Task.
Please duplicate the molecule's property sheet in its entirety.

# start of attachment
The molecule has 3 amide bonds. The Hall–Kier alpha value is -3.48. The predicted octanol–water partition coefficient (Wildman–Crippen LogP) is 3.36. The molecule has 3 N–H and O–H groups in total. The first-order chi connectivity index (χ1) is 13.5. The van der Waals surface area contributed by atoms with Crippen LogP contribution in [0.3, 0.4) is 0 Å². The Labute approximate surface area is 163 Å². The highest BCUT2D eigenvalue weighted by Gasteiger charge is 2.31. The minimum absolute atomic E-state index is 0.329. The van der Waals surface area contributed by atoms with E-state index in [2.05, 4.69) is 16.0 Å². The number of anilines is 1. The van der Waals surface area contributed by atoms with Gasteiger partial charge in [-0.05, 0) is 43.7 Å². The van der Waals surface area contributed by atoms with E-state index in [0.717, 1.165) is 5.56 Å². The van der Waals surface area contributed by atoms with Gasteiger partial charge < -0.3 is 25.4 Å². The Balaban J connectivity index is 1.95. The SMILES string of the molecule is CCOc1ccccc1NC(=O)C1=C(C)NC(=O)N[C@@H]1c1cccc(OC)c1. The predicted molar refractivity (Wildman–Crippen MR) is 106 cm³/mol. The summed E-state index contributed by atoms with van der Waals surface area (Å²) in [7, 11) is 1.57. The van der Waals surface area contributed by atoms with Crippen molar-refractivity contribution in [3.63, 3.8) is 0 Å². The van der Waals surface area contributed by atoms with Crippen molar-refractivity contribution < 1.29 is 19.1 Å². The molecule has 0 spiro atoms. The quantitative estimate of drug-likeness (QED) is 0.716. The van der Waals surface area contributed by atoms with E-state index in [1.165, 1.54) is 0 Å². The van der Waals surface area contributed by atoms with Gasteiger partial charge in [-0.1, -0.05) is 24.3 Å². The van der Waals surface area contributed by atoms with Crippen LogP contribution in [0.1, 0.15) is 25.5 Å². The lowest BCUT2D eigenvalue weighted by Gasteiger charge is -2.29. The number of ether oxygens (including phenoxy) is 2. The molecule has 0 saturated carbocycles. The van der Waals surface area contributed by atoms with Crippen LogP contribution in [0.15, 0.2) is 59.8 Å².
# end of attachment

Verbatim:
The molecule has 3 amide bonds. The Hall–Kier alpha value is -3.48. The predicted octanol–water partition coefficient (Wildman–Crippen LogP) is 3.36. The molecule has 3 N–H and O–H groups in total. The first-order chi connectivity index (χ1) is 13.5. The van der Waals surface area contributed by atoms with Crippen LogP contribution in [0.3, 0.4) is 0 Å². The Labute approximate surface area is 163 Å². The highest BCUT2D eigenvalue weighted by Gasteiger charge is 2.31. The minimum absolute atomic E-state index is 0.329. The van der Waals surface area contributed by atoms with E-state index in [2.05, 4.69) is 16.0 Å². The number of anilines is 1. The van der Waals surface area contributed by atoms with Gasteiger partial charge in [-0.05, 0) is 43.7 Å². The van der Waals surface area contributed by atoms with E-state index in [0.717, 1.165) is 5.56 Å². The van der Waals surface area contributed by atoms with Gasteiger partial charge < -0.3 is 25.4 Å². The Balaban J connectivity index is 1.95. The SMILES string of the molecule is CCOc1ccccc1NC(=O)C1=C(C)NC(=O)N[C@@H]1c1cccc(OC)c1. The predicted molar refractivity (Wildman–Crippen MR) is 106 cm³/mol. The summed E-state index contributed by atoms with van der Waals surface area (Å²) in [7, 11) is 1.57. The van der Waals surface area contributed by atoms with Crippen molar-refractivity contribution in [3.63, 3.8) is 0 Å². The van der Waals surface area contributed by atoms with Crippen molar-refractivity contribution < 1.29 is 19.1 Å². The molecule has 0 spiro atoms. The quantitative estimate of drug-likeness (QED) is 0.716. The van der Waals surface area contributed by atoms with E-state index in [1.165, 1.54) is 0 Å². The van der Waals surface area contributed by atoms with Gasteiger partial charge in [-0.1, -0.05) is 24.3 Å². The van der Waals surface area contributed by atoms with Crippen LogP contribution in [0.1, 0.15) is 25.5 Å². The lowest BCUT2D eigenvalue weighted by Gasteiger charge is -2.29. The number of ether oxygens (including phenoxy) is 2. The molecule has 0 saturated carbocycles. The van der Waals surface area contributed by atoms with Crippen LogP contribution in [0.15, 0.2) is 59.8 Å².